Prior research suggests that it is easier to learn a new language prior to age nine because of the brain development process (see Statistic Of The Day: How Long Does It Take To Learn English?).
But a new just-released study finds that this may not be the case:
An Ed Week article elaborates on these findings: Ability to Learn Languages Stays Strong Until Late Teens, New Study Finds.
I’ve obviously never mentioned to my English Language Learner students that past research had found that it would be more difficult for them to learn English.
However, sharing these new finds, I think, could be a useful motivator.
More importantly, though, I think this study will help me become a better teacher. Though I’m obviously a big believer in the power of a growth mindset (see The Best Resources On Helping Our Students Develop A “Growth Mindset”) and the importance of looking at students through the lens of assets and not deficits (see The Best Posts On Looking At Our Students Through The Lens Of Assets & Not Deficits), I wouldn’t be surprised if thinking it would be more difficult for teens to learn English unconsciously affected my expectations for students. Those expectations would certainly have had an impact on my teaching.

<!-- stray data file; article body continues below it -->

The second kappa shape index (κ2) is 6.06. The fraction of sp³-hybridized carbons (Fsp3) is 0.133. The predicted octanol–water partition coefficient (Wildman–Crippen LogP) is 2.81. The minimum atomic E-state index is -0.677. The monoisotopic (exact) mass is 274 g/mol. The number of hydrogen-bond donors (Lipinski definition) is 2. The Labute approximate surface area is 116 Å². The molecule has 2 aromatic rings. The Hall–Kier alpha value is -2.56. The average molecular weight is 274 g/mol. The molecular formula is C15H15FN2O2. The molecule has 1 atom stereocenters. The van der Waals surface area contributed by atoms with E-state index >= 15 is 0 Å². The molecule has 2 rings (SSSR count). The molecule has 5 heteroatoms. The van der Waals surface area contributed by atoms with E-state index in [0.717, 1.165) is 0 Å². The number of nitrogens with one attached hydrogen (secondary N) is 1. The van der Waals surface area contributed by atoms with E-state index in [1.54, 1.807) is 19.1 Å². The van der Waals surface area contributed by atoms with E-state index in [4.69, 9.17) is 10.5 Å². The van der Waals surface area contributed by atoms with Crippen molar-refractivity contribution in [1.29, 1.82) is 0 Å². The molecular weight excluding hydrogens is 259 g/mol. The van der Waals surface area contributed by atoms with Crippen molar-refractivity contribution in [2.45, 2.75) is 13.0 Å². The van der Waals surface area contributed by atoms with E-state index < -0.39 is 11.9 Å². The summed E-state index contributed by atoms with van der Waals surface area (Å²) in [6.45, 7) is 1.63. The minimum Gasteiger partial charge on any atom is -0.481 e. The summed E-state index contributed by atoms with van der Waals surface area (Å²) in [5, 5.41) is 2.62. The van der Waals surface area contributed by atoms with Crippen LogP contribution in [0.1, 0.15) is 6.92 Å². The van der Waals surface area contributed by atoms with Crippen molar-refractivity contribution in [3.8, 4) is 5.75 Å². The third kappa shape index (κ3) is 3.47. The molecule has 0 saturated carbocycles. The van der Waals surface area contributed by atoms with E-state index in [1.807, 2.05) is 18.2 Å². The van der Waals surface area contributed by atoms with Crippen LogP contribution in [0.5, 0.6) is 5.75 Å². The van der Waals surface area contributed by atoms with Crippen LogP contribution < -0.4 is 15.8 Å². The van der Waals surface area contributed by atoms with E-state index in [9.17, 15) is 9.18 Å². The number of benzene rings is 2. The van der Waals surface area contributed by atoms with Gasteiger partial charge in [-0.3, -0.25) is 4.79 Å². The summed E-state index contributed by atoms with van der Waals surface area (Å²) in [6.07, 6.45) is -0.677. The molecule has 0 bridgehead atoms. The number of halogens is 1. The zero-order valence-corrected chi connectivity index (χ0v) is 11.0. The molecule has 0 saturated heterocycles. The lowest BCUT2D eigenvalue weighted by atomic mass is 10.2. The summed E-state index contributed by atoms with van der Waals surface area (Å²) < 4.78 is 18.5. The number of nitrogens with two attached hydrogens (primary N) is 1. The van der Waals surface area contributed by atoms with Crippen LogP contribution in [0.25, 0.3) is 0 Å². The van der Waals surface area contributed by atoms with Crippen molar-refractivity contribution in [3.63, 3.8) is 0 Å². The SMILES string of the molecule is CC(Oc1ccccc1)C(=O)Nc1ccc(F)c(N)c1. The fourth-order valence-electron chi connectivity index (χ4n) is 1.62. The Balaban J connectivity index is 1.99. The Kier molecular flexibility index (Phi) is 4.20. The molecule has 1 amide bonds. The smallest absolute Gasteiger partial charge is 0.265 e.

Food for thought for me and, perhaps, for others….